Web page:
Antonio Cesti, Baroque bassoon, basso continuo, bassoon, bocal, cane, double reed, dulcian, dynamics, embouchure, fagotto, Guntram Wolf, Il Pomo d'oro, Jacques-Martin Hotteterre, Johann Christoph Denner, Johann Christoph Weigel, Johann Friedrich Fasch, Kammerton, Les Petites Violons, Lully, Michael McCraw, oboe, opera, recorder, reed, Regensburg, shawm, Telemann, Vivaldi, William Waterhouse
Poverty is like a woodwind instrument:
It makes palpable the breath of love and arouses the fingers with generosity.
Its sound of thanks fills one with joy, and, by piercing the clouds, it showers blessings upon us all.
In this engraving published by Johann Christoph Weigel in Regensburg in 1698, a woodwind instrument maker is putting finishing touches on a dulcian while a completed bassoon leans against his workbench. Music historians generally consider the dulcian to be the forerunner of the modern bassoon, as the two instruments share many characteristics: a double reed fitted to a metal crook, obliquely drilled tone holes, and a conical bore that doubles back on itself.
The origins of the dulcian, or fagotto in Italian, are obscure, but by the mid-sixteenth century it was available in as many as eight different sizes. Its primary function was to provide the bass in wind consorts made up of either loud shawms or soft recorders, indicating a remarkable ability to vary dynamics to suit the need. Otherwise, only eight finger holes and two keys limited each size of dulcian’s usefulness to very few key signatures.
It appears that the Baroque bassoon was a newly invented instrument, rather than a simple modification of the one-piece dulcian, but the dulcian continued to be used by Bach and others alongside the bassoon well into the eighteenth century. The person most likely responsible for developing the more advanced bassoon was Jacques-Martin Hotteterre. Some historians believe that, sometime in the 1650s, Hotteterre conceived the three-keyed bassoon in four sections (bell, bass joint, boot and wing joint), an arrangement that allowed great accuracy in wood machining. While no French instruments from that time period have survived, bassoons from the 1680s of Johann Christoph Denner and Richard Haka are still extant.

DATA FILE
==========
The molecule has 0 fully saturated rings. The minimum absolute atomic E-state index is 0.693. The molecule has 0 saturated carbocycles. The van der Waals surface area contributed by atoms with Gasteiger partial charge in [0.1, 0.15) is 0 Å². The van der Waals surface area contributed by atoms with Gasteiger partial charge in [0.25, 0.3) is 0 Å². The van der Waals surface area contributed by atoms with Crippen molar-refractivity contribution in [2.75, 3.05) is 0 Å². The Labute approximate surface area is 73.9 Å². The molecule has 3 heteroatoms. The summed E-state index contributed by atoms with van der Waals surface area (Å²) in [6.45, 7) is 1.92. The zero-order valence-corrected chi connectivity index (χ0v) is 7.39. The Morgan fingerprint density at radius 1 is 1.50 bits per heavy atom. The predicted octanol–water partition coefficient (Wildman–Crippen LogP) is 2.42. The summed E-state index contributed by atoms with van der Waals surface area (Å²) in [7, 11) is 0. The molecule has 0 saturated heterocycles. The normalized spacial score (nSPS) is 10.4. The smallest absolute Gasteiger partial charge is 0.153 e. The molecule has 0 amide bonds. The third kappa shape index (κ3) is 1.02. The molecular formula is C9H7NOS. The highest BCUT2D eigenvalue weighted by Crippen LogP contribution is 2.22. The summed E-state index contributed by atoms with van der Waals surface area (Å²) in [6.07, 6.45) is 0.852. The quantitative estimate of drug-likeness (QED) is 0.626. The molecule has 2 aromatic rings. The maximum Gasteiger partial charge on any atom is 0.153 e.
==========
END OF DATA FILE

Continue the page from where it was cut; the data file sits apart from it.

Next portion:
Composers first used the bassoon to reinforce the bass line of the string orchestra or as the lowest voice in a double reed choir of oboes and tailles. Jean-Baptiste Lully combined the newly invented oboes and bassoons with strings in his Les Petits Violons. Antonio Cesti included a bassoon in his 1668 opera Il Pomo d’oro. The use of bassoons in concert orchestras was sporadic, however, until the late seventeenth century when double reeds began to make their way into standard instrumentation. This was largely due to the spread of the oboe to countries outside of France. Increasing use of the bassoon as a basso continuo instrument meant that it also began to be included in opera orchestras, first in France and later in Italy, Germany and England.
Sometime around 1700, a fourth key was added, and it was for this type of instrument that Vivaldi, Telemann and Bach wrote their demanding scores. A fifth key was added during the first half of the eighteenth century. Notable makers of the four-key and five-key Baroque bassoon were J. H. Eichentopf; J. Poerschmann; Thomas Stanesby, Jr.; G. H. Scherer and Prudent Thieriot.
Today, many Baroque bassoonists in North America play a reproduction of a late seventeenth-century instrument discovered by William Waterhouse in the former East Germany. The Model HKICW by Guntram Wolf Holzblasinstrumente features a wing joint and bocal that pitches the instrument at a’ = 415 Hz, the Kammerton at which most historical woodwind instruments are pitched.
Reeds for Baroque bassoons vary widely among players. Not only do the physical characteristics of cane vary from one shipment to the next, but every possible design variable, including length, profile, gouge, shape, diameter of cane, etc., is investigated by each player in an effort to derive the best musical effect from his or her Baroque bassoon.
A great degree of flexibility of pitch control, through the use of breath support and embouchure, as well as reed profile, is available to bassoonists, and players can also use alternate fingerings to adjust the pitch of many notes. In a manner similar to other woodwind instruments, the overall length of the bassoon can be slightly increased to lower pitch or decreased to raise pitch. On the bassoon, this is done by pulling out or pushing in the bocal, the curved metal piece to which the reed is attached.